Social Article: Rural Indebtedness in India

Rural Indebtedness is one of the biggest and most serious problems of Rural Indian Economy.

What is Rural Indebtedness?

Indebtedness means an obligation to pay money to another party. In rural India the poor farmers and wage labours etc. when are unable to repay a loan and accumulate it, gives rise to the problem of rural indebtedness. Rural indebtedness is an indicator of the weak financial infrastructure of our country, which includes inability of our economic system to reach to the needy farmers, landless people in the villages and the agricultural wage labourers.

The farmers borrow loan for either agricultural operations or some other uses like supporting the family in the lean season or to buy equipments. Due to lower income or wasteful expenditures when the farmers are unable to pay the loans they are unable to pay off their debts and thus accumulate the debt as well as pending interest on the amount. The weaker ‘financial inclusion’ in India has given the local money lenders an opportunity to exploit such farmers from generations to generations.

Royal Commission on Agriculture, 1928

The royal commission on Agriculture in India, 1928 was created in British India to exmine and report on the conditions of the farmers. It expressed:

“The Indian peasant is born in debt, lives in debt and bequeaths the indebtedness to his successors. “

Causes of Rural Indebtedness

The main causes of rural indebtedness in India are as follows:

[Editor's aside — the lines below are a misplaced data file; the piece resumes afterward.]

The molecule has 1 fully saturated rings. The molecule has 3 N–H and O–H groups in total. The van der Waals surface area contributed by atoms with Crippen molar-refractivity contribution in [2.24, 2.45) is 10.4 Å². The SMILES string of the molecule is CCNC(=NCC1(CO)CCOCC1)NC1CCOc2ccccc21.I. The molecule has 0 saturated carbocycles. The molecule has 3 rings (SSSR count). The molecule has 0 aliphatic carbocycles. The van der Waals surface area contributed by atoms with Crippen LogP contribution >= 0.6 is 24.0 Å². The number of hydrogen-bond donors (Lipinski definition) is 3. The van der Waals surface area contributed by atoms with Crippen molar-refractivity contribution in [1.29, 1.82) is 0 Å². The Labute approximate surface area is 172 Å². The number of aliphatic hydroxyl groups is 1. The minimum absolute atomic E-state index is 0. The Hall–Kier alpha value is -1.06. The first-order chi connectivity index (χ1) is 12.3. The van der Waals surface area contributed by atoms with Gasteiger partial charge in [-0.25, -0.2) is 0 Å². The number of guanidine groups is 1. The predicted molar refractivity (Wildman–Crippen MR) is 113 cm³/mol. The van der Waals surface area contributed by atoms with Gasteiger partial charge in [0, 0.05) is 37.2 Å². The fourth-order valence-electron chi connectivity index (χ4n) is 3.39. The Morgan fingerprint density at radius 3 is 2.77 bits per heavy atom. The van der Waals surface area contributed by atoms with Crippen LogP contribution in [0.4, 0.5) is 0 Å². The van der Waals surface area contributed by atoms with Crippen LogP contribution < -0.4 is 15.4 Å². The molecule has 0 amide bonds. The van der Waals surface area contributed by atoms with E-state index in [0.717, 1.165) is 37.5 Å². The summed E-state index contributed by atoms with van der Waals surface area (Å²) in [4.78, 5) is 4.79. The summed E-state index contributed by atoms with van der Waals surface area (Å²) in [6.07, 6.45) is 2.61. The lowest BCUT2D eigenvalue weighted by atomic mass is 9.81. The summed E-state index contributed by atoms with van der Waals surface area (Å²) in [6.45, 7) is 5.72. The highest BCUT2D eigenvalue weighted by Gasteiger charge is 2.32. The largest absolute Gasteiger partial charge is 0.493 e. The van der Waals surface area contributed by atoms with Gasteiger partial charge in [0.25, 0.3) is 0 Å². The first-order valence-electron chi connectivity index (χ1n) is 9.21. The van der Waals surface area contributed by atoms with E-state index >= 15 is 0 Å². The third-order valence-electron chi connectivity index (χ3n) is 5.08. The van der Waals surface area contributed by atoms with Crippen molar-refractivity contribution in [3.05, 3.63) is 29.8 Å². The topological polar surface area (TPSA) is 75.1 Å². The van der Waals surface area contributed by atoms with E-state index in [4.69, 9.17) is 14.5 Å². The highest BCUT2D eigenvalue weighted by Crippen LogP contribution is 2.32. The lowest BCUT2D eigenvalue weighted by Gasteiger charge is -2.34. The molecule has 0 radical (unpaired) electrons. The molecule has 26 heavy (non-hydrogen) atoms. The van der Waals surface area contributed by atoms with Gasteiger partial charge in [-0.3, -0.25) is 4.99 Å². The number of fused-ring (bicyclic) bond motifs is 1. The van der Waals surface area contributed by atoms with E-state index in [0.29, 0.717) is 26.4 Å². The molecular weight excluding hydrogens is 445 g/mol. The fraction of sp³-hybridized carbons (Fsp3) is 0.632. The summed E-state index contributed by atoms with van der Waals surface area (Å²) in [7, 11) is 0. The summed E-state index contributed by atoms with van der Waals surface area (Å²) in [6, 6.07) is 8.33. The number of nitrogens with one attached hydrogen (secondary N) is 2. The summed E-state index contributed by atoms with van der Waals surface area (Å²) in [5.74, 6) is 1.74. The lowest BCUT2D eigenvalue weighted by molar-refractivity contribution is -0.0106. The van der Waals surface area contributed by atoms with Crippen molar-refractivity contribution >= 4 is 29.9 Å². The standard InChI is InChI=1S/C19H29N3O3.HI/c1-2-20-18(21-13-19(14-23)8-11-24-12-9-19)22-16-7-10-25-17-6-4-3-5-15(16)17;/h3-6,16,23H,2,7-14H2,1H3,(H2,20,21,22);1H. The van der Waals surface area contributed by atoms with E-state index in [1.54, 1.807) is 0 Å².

1. Low income
  2. Poverty and lack of education
  3. Unproductive & wasteful expenditures of the loans
  4. Inherited debts
  5. Waste of money on Litigations
  6. Poor financial inclusion
  7. Weaker marketing system of banking facilities and services
  8. Faulty money lending system in India
  9. Uncertain Monsoon
  10. Wasteful expenditures in social customs
  11. High cost of agricultural production
  12. Results of Rural Indebtedness:
  13. Forced selling of mortgaged lands by the peasants due to nonpayment’s consequently giving rise to landless laborers.
  14. Exploitation by moneylenders.
  15. Growing poverty due to lost capacity as a labourer.
  16. Discrimination in the rural society
  17. Social unrest causing crimes and suicides.
  18. Dividing the rural society into landlords and landless people.
  19. Posing hurdles in the social and economic developments.
  20. Giving rise to problems of bonded labour.
  21. Political exploitation as poor farmers not able to choose the right candidates due to monetary avarice.
  22. Overall decay of the economy of India

Some Remedial Measures to control the problem

  • Debt waiver by state governments. At time to time state governments and central government have announced debt waivers on peasants.
  • Farm Loan Waiver Scheme 2008:Government of India in 2008 released Rs 10,000 crore to banks and financial institutions as part of compensation for writing off loans under the farm-debt waiver scheme throughout the country.
  • Agricultural and rural Debt relief Scheme 1990-91 by central government.
  • Development of network of institutional credit network in rural area comprising cooperative societies, Regional rural banks, Commercial banks etc.
  • Control on Moneylenders.
  • Comprehensive Crop Insurance Scheme 1985
  • Kisan Credit cards Scheme 1998
  • National Agricultural Insurance Scheme 2000
  • Farm Income Insurance Scheme 2004
  • National farmers Commission 2004
  • Small farmers Development Agency
  • Farmers Debt relief Commissions (State level)
  • Micro Finance Schemes-SHG Bank Linkage Programs Etc.

Further, various Rural Employment Scheme like MGNREGA for economic upliftment of the rural poor and landless labourers focus on remedy to rural indebtedness.

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